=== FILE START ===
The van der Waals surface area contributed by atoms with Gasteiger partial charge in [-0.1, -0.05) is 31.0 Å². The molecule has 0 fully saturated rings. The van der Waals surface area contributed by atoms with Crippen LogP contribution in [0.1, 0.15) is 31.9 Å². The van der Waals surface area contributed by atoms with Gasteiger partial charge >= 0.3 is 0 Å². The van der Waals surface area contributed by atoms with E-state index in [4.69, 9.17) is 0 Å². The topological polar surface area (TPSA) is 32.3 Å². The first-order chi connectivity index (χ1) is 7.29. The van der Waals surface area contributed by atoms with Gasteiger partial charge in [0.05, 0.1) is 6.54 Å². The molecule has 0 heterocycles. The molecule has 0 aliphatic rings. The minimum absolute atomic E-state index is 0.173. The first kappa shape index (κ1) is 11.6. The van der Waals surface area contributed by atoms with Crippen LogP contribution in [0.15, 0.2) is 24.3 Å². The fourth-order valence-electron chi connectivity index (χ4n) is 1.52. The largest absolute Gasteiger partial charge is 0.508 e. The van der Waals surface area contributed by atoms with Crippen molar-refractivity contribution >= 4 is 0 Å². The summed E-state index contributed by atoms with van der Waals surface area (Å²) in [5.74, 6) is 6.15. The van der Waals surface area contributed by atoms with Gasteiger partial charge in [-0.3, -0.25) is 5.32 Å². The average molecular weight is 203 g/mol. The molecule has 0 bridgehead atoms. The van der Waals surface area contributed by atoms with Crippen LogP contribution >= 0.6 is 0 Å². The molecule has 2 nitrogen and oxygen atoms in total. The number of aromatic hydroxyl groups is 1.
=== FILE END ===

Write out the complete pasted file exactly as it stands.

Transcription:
The van der Waals surface area contributed by atoms with Gasteiger partial charge in [-0.1, -0.05) is 31.0 Å². The molecule has 0 fully saturated rings. The van der Waals surface area contributed by atoms with Crippen LogP contribution in [0.1, 0.15) is 31.9 Å². The van der Waals surface area contributed by atoms with Gasteiger partial charge >= 0.3 is 0 Å². The van der Waals surface area contributed by atoms with E-state index in [4.69, 9.17) is 0 Å². The topological polar surface area (TPSA) is 32.3 Å². The first-order chi connectivity index (χ1) is 7.29. The van der Waals surface area contributed by atoms with Gasteiger partial charge in [0.05, 0.1) is 6.54 Å². The molecule has 0 heterocycles. The molecule has 0 aliphatic rings. The minimum absolute atomic E-state index is 0.173. The first kappa shape index (κ1) is 11.6. The van der Waals surface area contributed by atoms with Crippen LogP contribution in [0.15, 0.2) is 24.3 Å². The fourth-order valence-electron chi connectivity index (χ4n) is 1.52. The largest absolute Gasteiger partial charge is 0.508 e. The van der Waals surface area contributed by atoms with Crippen molar-refractivity contribution >= 4 is 0 Å². The summed E-state index contributed by atoms with van der Waals surface area (Å²) in [5.74, 6) is 6.15. The van der Waals surface area contributed by atoms with Gasteiger partial charge in [-0.3, -0.25) is 5.32 Å². The average molecular weight is 203 g/mol. The molecule has 0 bridgehead atoms. The van der Waals surface area contributed by atoms with Crippen LogP contribution >= 0.6 is 0 Å². The molecule has 2 nitrogen and oxygen atoms in total. The number of aromatic hydroxyl groups is 1.